Ellen Johnson-Sirleaf, president of Liberia and Luisa Diogo, the first female prime minister of Mozambique. This new Africa elite includes young business leaders and entrepreneurs who have succeeded in making several African economies some of the fastest growing in the world, including Tanzania, Congo, Angola, and Malawi. Well before President Obama’s visit, many people in Africa were already comfortable talking about Africa’s need to “count on itself” and be rid of the shackles of external aid – which has proven inefficient and infantalizes a continent of capable adults. This new elite has learned, too, to embrace the practice of self-criticism – and to insist that the rest of the world approach its partnerships with the new Africa based on mutual respect, not as former colonial masters. The new generation of African leaders have identified seven priority areas to which they are applying their leadership: • The rethinking of the African Union as a genuine regional institution from the ground up, and the creation of one vast market with a consensus of shared values. • The establishment of solid and sustainable national democratic institutions in nations like Liberia and Zambia. • Food production that eliminates food insecurity and starvation for the entire African continent. • The development of human capital via education and professional training. • The construction of modern infrastructure (airports, ports, roads, and bridges) throughout much of the continent. • The creation of an attractive business environment compatible with sustainable development and social justice. • The drafting of a New Green Deal for Africa that positions the continent to be a global exporter of renewable energy and a primary provider of carbon credits. To solidify and reinforce Africa’s emerging economies and democracies, Africa’s new leaders welcome western leaders’ firm condemnation of corrupt leaders who subvert constitutions and foreign corporations who circumvent the law. Yes, the fight against poverty and AIDS is far from over in Africa. Yet Africa, fueled by its own talent and self-belief, is making far more progress than westerners Hassan Ba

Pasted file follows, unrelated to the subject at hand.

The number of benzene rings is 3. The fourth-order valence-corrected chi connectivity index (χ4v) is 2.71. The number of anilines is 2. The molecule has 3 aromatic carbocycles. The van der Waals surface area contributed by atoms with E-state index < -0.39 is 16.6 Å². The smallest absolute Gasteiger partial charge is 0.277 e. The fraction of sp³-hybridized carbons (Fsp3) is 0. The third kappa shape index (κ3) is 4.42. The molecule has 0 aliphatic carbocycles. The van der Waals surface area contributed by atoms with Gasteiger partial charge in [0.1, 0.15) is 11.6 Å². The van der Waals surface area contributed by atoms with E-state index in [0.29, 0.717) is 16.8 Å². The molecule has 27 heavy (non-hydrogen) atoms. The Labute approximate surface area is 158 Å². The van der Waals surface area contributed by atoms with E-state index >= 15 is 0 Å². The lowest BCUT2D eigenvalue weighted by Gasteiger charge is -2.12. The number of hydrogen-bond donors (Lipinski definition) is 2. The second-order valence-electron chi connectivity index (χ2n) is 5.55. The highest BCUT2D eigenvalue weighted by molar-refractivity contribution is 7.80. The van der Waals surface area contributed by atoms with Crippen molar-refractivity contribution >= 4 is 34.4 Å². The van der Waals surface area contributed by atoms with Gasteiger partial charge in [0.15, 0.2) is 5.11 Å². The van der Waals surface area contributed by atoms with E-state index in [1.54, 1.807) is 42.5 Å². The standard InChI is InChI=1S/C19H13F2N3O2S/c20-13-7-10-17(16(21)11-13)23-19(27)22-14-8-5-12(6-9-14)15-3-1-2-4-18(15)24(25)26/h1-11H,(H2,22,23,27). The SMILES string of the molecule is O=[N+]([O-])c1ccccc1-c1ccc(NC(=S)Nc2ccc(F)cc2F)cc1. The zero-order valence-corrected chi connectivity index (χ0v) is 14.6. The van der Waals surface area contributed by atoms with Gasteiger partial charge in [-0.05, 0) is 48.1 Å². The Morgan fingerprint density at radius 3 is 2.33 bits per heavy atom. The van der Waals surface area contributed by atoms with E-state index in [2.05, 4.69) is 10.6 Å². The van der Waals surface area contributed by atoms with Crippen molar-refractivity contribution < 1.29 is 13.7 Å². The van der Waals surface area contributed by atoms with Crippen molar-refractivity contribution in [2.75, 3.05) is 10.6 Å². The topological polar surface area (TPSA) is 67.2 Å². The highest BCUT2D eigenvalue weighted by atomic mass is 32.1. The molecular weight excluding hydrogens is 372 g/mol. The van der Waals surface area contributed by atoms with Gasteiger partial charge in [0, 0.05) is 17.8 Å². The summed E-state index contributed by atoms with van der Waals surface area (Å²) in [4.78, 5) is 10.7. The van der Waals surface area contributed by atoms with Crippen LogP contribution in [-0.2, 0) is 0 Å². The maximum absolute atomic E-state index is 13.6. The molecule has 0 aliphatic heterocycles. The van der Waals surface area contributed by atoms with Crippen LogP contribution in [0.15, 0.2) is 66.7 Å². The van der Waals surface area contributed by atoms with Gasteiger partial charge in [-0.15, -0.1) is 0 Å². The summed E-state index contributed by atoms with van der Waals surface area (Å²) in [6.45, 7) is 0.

David Applefield realize. It is often said that it is always darkest before dawn. But Africa’s dawn has already arrived. Hassan Ba, special advisor to the president of Senegal, is currently writing a book on Africa’s new leadership. David Applefield is a specialist in African media and small business . Tumi Makgabo is a South African television producer and CEO of Tumi and Co; Mugo Kibati is the founder of Miliki Ventures in Nairobi, Kenya; Kola Karim is the CEO of Shoreline Energy International in Lagos, Nigeria; Euvin Naidoo is the CEO of the South African Chamber of Commerce in Boston; Rosa Whitaker, the CEO of The Whitaker Group, served as the Assistant US Trade Representative for Africa in the Bill Clinton and George W. Bush administrations, and Ali Belhaj is a leading Moroccan politician. n

Corporate Africa 2009